Frank Herrmann got out of Germano’s mess in the 7th and pitched a scoreless frame of his own. 

Joe Smiff allowed two hits, but threw 7 strikes in 11 pitches in his scoreless inning of work. 

Hector Ambriz was the most effective Cleveland pitcher, throwing 1/3 perfect inning. 

5) “Two-stroke” does not refer to the number of strokes you cause me to have watching you pitch 

I love Chris Perez, I really do, but great Neptune’s flesh-eating bacteria, throwing 10 strikes in TWENTY-SEVEN pitches, walking THREE batters (one intentionally, but still), putting FOUR guys on base, and needing a double play and a deepish fly to get out of the scoreless inning … well, look, son.  To paraphrase Jack Torrance from “The Shining,” “All work and no strikes makes you Joe Borowski.”  Stop it. 

6) Guest commentary: Joseph Conrad watches Raffy Perez’ 11th inning 

The horror … the horror … 

7) And yet, we should still have won the game 

Look, was the three-run rally in the bottom of the 9th off Fat Bobby J a thing of beauty, or even thoroughly deserved?  It was not.  Shin-Soo Choo scored the first run because they didn’t care about him: he walked, “stole” second, and scored on a bloop single.  The force of Chicago’s collective yawning actually knocked over poor Omar Vizquel at third base, although admittedly, its impressive for a 60-year-old man to remain attentive through 9 innings.  Then Travis Hafner whacked his THIRD double of the game, which is clearly very nice, but the only well-struck ball in the entire inning. 

And then Luis Valbuena’s Baltimore Chop over the mound out toward second base was butchered with great authority by Brett Lillibridge, whose bare-handed throw to first brought up fond memories of Garo Ypremian, or perhaps my catcher in the 8-year-old Little League trying in vain to throw the ball all the way to second base while forgetting to take his mask off and being pretty bloody uncoordinated in the first place.  (He was the only player on the team to wear size nine shoes.  He was a good kid.  He was bad at baseball.) 

But see, this is the point: Valbuena was awarded second base as Ypremian’s throw bounded into the dugout.  And, if you’ll note carefully, you’ll see: 

Choo: not out 
Duncan: also not out 
Hafner: still not out 
Valbuena: especially not out 

So, of all the hitters in the inning, a relatively low number of them were out, where that number can be expressed through the ancient Arabic concept of “zero.”  And so, with FBJ on the ropes, having walked one hitter and going 2-1 on Luis Friggin Valbuena, who hits like a pterosaur in a Snuggie™, a runner on second, and NO BODY OUT, Andy Marte, who to this point has a double AND A WALK, needing only to advance the runner to third, grounds out to shortstop on the FIRST PITCH.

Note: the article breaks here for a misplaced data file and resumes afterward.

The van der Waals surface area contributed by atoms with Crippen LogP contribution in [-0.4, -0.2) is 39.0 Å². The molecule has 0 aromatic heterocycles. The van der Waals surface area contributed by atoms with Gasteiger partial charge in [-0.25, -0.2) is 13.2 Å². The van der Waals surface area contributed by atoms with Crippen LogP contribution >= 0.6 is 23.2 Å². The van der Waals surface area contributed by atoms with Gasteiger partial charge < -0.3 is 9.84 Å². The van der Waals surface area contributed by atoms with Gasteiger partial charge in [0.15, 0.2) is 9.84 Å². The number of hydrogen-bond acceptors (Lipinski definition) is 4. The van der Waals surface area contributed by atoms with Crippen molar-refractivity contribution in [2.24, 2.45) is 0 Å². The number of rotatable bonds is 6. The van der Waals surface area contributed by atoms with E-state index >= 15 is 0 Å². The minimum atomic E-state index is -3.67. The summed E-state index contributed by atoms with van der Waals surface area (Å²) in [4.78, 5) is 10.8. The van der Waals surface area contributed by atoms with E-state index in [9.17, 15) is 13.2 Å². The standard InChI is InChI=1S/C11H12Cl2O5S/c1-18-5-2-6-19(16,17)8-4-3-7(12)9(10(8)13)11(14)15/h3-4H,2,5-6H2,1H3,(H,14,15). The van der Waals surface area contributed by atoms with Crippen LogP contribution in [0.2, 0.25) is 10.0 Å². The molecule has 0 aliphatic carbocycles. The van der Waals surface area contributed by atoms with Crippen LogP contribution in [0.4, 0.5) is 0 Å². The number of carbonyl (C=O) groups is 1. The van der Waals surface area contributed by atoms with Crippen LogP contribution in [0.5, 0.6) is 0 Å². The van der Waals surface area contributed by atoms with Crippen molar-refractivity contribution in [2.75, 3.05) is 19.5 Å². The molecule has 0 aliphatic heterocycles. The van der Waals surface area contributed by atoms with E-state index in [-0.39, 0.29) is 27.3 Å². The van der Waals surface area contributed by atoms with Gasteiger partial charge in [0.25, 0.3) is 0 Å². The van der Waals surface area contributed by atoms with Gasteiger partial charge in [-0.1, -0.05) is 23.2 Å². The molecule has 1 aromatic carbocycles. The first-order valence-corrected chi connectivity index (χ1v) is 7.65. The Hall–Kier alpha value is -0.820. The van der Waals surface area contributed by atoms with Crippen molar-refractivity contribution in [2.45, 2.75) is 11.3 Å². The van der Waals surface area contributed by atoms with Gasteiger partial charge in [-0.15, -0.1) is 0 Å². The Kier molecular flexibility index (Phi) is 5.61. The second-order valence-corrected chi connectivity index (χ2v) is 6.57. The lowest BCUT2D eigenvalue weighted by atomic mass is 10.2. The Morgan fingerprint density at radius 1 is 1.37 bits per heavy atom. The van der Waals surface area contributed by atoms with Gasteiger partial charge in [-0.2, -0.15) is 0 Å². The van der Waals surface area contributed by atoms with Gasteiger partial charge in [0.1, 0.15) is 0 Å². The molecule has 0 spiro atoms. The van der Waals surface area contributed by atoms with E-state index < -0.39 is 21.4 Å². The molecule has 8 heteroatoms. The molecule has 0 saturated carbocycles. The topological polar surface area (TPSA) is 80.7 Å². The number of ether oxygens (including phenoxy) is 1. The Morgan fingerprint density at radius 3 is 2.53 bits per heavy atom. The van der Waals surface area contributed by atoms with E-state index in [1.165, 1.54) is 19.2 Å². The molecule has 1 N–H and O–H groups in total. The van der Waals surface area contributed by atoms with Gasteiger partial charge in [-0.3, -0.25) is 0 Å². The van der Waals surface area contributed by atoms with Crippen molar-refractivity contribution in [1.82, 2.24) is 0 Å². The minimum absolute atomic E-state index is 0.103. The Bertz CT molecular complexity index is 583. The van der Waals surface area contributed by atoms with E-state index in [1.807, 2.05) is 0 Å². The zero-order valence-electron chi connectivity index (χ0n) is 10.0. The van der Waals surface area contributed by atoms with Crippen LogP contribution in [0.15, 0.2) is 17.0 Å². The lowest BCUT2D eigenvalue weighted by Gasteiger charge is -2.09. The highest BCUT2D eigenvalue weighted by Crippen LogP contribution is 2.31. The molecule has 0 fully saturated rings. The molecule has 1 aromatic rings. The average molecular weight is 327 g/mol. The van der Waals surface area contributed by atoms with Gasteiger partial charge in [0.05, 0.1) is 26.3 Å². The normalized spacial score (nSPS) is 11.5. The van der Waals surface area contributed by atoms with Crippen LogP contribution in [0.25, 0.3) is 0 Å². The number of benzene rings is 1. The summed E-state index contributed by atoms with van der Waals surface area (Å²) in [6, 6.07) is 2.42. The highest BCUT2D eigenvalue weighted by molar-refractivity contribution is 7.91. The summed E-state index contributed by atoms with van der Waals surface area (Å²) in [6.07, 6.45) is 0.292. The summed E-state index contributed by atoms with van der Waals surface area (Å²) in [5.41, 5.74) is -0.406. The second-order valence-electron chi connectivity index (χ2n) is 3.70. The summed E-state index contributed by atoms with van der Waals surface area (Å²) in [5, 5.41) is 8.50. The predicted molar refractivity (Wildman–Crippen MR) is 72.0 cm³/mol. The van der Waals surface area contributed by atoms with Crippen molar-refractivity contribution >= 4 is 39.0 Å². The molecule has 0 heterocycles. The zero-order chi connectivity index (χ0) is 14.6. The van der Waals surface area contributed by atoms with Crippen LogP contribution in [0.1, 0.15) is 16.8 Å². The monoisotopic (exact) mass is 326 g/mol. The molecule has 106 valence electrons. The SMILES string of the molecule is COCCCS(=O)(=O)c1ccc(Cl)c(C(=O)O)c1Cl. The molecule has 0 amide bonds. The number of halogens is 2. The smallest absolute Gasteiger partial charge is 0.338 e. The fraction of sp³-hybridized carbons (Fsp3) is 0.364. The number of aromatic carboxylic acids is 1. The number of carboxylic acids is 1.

By this point, you know my philosophy on hitting the first pitch: drive it, or you suck. 

The next hitter DID advance the runner to third … but see, that’s not QUITE as valuable because NOW THERE ARE TWO OUTS. 

And Trevor Crowe makes an out, although, in his defense, he did … um … foul off a 1-2 pitch.  Okay, not so much “defense” as “rationalization.”  Or maybe “weak sauce.” 

Anyway, that sucked. 

8) Pronk Quasi-smash! 

Travis Hafner didn’t hit a homer, but he DID have four hits (and a walk) on the night, three of which were doubles.  Hafner has lifted his SLG on the season to .452: before the season, I would have accepted a .450+ SLG from a late-stage Hafner.  I mean, sure, I’d prefer .500+, and this doesn’t justify his contract number, and blah blah blah.  The fact is, he’s on the team, and as such, if he adds value, then he adds value. 

Hafner is hitting .282/.380/.452; EACH of those numbers is valuable. 

9) Nixed 

Jayson Nix hit his 12 homer of the season.  At this point, it’s probably a fait accompli that he’ll get first crack at third base in the Spring: his .284/.322/.531 August is a pretty good month, and he now has a .200 ISO on the season, suggesting real, legitimate power.  Of course, some of this is coming at a cost: Nix struck out 23 times in July and has K’d 23 more in August in about 100 and 90 PA each.  Given everyday playing time, this would end up significantly over 100 Ks on the season.  Still, I stand by my Casey Blake comparison, except Nix isn’t as athletic or tall, and Blake played better D at 3B (at least partially due to Nix’ inexperience there). 

But he also got tossed for arguing the last strike of the 7th inning.  Don’t get tossed, man.  Who are you, Manny Ramirez? 

10) Nice hose! 

Tofu Lou caught Juan Pierre trying to steal third. 

11) Ducks of all varieties 

Sure, the Indians left 12 guys on base, but the ChiSox left SIXTEEN.  They got twenty-one hits and drew seven walks, man!  Shee-it.  We had 18 hits-plus-walks, and they had TWENTY-EIGHT.  We were kinda fortunate we were even in the GAME.